A disclaimer is a written statement that describes certain interests or estates that you agree to give up or refuse to accept, or it is a legal statement that puts forth certain statements. In the first case, it's usually found in matters of beneficiaries. A disclaimer is usually placed at the end of a document and provides additional information not found elsewhere in the document. It can also clarify statements within the document. An opt-out disclaimer usually provides instructions on how you can stop receiving various services or communication.
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Create a template for the method you are using to opt-in potential customers or clients. Opting in is a marketing strategy where someone agrees to receive electronic e-mails for access to various Internet sites, in exchange for services or for other benefits. No matter the opting in method, make certain the template contains opt-out instructions.
Add the opt-out disclaimer that you wish to use at the bottom of the template. The instructions can be either in the footer of the message or contained within the message. The disclaimer should contain clear directions on how someone should notify you to remove him from receiving that form of communication. For newsletters or e-mails, there are usually instructions at the end of the message that provide information on how to opt out. For unwanted postal mail, contact the Direct Marketing Association and request to be opted out of unsolicited marketing material. A simple opt-out message at the end of the newsletter, e-mail marketing material or ebook will usually suffice. This can be accomplished by adding a paragraph to the newsletter that has instructions on how to opt out of the marketing material or by using a third-party program. As an example, use a program called MailDisclaimer with such programs as Microsoft Exchange Server to add opt out instructions for all your e-mails.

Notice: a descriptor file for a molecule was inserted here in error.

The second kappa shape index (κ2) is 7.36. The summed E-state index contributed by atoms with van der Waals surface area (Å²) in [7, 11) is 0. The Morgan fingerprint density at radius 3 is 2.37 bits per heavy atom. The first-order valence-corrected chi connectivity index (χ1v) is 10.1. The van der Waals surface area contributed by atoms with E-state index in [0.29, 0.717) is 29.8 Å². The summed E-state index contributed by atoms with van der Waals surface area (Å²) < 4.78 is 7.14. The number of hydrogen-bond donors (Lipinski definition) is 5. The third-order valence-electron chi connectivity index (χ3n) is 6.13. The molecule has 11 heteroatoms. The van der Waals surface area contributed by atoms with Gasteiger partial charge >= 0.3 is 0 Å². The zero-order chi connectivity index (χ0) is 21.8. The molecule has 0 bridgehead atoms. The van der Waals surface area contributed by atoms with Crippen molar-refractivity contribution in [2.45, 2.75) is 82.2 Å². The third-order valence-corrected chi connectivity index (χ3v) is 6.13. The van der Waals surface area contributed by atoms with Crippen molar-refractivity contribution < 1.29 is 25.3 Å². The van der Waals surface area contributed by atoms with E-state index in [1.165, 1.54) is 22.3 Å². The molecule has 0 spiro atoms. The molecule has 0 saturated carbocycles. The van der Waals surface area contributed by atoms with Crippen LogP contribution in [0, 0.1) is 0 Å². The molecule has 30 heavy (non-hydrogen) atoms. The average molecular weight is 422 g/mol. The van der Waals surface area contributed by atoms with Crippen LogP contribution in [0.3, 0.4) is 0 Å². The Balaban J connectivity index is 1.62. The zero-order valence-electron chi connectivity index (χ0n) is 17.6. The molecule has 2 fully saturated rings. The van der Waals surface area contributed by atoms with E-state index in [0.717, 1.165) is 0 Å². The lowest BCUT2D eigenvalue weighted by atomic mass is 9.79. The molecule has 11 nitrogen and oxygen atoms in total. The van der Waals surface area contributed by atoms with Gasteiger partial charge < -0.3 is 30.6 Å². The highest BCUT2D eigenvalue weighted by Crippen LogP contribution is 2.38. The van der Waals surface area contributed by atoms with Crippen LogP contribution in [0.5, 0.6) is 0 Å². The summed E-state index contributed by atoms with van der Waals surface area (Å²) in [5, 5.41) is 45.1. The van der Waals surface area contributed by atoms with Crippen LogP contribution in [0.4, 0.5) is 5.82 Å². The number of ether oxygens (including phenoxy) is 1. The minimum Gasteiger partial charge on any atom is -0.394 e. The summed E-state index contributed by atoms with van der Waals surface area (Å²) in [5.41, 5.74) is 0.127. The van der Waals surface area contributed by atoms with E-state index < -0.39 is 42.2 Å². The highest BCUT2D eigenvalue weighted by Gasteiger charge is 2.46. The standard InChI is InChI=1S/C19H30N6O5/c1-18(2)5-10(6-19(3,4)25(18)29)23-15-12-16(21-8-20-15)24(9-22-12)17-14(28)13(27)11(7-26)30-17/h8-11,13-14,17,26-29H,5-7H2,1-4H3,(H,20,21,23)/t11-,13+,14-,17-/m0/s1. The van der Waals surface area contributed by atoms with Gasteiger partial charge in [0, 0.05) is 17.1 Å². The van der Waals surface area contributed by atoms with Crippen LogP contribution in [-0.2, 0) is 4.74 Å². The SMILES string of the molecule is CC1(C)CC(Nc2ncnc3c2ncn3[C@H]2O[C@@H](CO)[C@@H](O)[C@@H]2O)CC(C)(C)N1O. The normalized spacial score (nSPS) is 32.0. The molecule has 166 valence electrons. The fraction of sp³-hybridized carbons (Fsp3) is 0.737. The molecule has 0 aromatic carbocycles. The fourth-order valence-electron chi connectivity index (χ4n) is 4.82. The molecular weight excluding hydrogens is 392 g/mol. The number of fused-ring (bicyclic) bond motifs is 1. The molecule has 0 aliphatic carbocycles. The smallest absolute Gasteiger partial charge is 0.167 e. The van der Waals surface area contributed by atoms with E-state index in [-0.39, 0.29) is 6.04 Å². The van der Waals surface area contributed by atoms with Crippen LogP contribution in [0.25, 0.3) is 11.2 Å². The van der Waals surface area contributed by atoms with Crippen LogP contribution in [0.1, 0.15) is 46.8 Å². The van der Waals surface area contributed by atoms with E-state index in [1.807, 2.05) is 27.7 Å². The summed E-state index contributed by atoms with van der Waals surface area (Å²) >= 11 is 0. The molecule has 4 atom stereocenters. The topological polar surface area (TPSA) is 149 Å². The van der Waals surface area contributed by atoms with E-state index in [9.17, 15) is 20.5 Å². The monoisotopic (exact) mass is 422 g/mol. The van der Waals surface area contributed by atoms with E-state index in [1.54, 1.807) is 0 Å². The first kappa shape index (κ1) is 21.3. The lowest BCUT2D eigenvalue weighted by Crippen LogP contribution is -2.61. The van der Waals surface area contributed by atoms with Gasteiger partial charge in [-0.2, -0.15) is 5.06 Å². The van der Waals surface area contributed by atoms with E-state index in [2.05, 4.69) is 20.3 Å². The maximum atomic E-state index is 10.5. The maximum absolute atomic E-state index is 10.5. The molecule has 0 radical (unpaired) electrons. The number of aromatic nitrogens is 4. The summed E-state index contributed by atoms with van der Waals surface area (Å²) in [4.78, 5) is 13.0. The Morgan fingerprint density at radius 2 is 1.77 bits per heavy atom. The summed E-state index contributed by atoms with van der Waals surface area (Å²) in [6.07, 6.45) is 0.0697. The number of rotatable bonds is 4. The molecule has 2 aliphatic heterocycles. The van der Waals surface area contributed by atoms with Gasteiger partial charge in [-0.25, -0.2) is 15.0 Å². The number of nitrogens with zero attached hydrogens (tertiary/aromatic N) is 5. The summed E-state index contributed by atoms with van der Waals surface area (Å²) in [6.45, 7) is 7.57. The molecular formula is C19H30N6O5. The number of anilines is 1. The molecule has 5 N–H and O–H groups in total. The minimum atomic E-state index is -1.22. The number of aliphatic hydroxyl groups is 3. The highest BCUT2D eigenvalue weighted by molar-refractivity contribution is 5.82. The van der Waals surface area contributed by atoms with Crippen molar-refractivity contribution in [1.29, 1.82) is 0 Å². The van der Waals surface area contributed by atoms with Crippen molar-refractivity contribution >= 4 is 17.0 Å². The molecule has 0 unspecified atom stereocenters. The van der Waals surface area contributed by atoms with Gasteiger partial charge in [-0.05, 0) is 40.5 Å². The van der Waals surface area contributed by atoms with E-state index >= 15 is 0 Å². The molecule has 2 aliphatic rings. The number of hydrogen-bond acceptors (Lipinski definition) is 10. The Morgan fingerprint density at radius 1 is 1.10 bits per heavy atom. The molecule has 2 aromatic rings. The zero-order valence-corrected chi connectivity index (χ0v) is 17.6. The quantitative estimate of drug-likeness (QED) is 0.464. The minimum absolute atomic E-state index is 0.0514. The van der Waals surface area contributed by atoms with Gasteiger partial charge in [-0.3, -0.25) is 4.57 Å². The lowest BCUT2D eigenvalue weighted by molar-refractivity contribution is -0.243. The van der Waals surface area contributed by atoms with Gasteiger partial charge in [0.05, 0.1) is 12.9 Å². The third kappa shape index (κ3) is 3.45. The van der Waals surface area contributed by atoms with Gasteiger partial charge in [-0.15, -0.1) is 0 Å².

Remove the customer or client when you receive her opt-out e-mail. Failure to take her off the list can result in complaints being filed. Opt-out disclaimers satisfy certain legal requirements regarding e-mails and direct marketing. The requirements vary from state to state. You can contact the Federal Trade Commission for your state's legal opt-out disclaimer requirements.
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